Software giant Oracle has bolstered its infrastructure-as-a-service offering in an attempt to undercut rival Amazon Web Services and reverse its reputation as a laggard in the cloud market.
Oracle’s IaaS product has trailed behind the company’s platform- and software-as-a-service offerings, which grew 66 percent in its most recent quarter compared to the same time last year. IaaS revenue, in contrast, grew only 5 percent.
The company sees IaaS as part of its wider PaaS and SaaS package, but has struggled to gain traction in a market heavily dominated by AWS, Microsoft and Google.
“What we're looking for is the third leg of the stool, which is to push into infrastructure-as-a-service, where we have an all new and very formidable competitor, Amazon, who we think now with our new generation two data centres, we have a big competitive advantage over,” Oracle CTO Larry Ellison said in the company’s recent results briefing.
Oracle is betting that the technology underpinning its “generation two” IaaS data centres - unveiled this week - will give it an advantage over AWS and elevate its IaaS business to the growth rates it is experiencing in PaaS and SaaS.
Oracle claims its second generation IaaS platform delivers “twice the compute, twice the memory, four times the storage and ten times more I/O” than the first generation “at a 20 percent lower price than Amazon Web Services”.
It is offering 36 cores, 512GB D-RAM, and 28.8TB SSD storage for US$5.40 per hour. It claims AWS charges US$6.82 per hour for an equivalent service.
New additions to the IaaS platform include Oracle Bare Metal Cloud Services (bare metal cloud servers in a virtualised network environment), Oracle Ravello Cloud Service (which allows enterprise VMware and Kernel-based Virtual Machine workloads to be run unchanged in the public cloud), and Oracle Container Cloud Service (Docker-compatible method of deploying applications).
“.. our new bare metal offering makes it possible for our customers to lift and shift their entire existing corporate infrastructure, data, and applications without any changes whatsoever and move it to the Oracle public cloud,” Ellison said.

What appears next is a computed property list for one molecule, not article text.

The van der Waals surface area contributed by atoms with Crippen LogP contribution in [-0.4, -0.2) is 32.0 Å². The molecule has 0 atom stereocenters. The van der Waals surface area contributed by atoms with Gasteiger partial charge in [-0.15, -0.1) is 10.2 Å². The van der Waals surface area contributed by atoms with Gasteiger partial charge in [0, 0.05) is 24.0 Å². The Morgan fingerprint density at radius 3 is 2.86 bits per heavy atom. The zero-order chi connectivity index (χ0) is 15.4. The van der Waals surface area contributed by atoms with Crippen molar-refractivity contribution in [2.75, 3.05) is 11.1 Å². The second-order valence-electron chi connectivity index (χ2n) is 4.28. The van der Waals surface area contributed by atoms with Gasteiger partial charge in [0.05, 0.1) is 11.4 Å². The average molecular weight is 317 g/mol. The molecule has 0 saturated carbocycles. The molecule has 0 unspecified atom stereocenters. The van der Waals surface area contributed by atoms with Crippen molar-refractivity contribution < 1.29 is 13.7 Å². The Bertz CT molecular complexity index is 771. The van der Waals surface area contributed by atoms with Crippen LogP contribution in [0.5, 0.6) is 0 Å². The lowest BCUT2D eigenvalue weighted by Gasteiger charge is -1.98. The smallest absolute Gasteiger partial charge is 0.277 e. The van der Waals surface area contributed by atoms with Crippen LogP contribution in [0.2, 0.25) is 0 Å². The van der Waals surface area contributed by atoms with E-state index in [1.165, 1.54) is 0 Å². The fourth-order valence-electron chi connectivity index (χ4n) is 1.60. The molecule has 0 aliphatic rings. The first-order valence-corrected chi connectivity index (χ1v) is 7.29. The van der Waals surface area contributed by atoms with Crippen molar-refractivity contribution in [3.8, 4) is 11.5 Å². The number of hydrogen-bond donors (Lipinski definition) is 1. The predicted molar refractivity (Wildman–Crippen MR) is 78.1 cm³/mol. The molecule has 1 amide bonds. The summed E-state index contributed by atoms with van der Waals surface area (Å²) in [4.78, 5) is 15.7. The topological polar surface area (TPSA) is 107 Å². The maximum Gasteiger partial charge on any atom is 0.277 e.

“You just can't do that with Amazon Web Services. Lift and shift the entire network, database, data, applications, [and] move all of that across to our data centre without changing anything. It's a real advantage.”
Cloud - but on premise
At its OpenWorld conference in San Francisco this week, the company also announced a new subscription offering that would allow customers to run Oracle’s cloud software and hardware technologies behind their own firewall.
The Cloud@customer product is an “extension of our public cloud that sits on your data centre floor”, Ellison said. The offering is targeted at industries with data sovereignty obligations.
“We can install the identical software and hardware to what we use in the cloud in your data centre, behind your firewall, attached to your high-speed local area network,” Ellison said today.
“And by the way, we’re not going to sell you the hardware, we’ll treat that cloud extension of ours as just that - a cloud extension. You don’t have to buy the hardware, you don’t have to buy the software, it’s offered as a subscription service. The exact same price as buying the service from the cloud.”
it is expected to release more detail of the new Cloud@customer product during its annual OpenWorld conference this week.
Allie Coyne travelled to OpenWorld as a guest of Oracle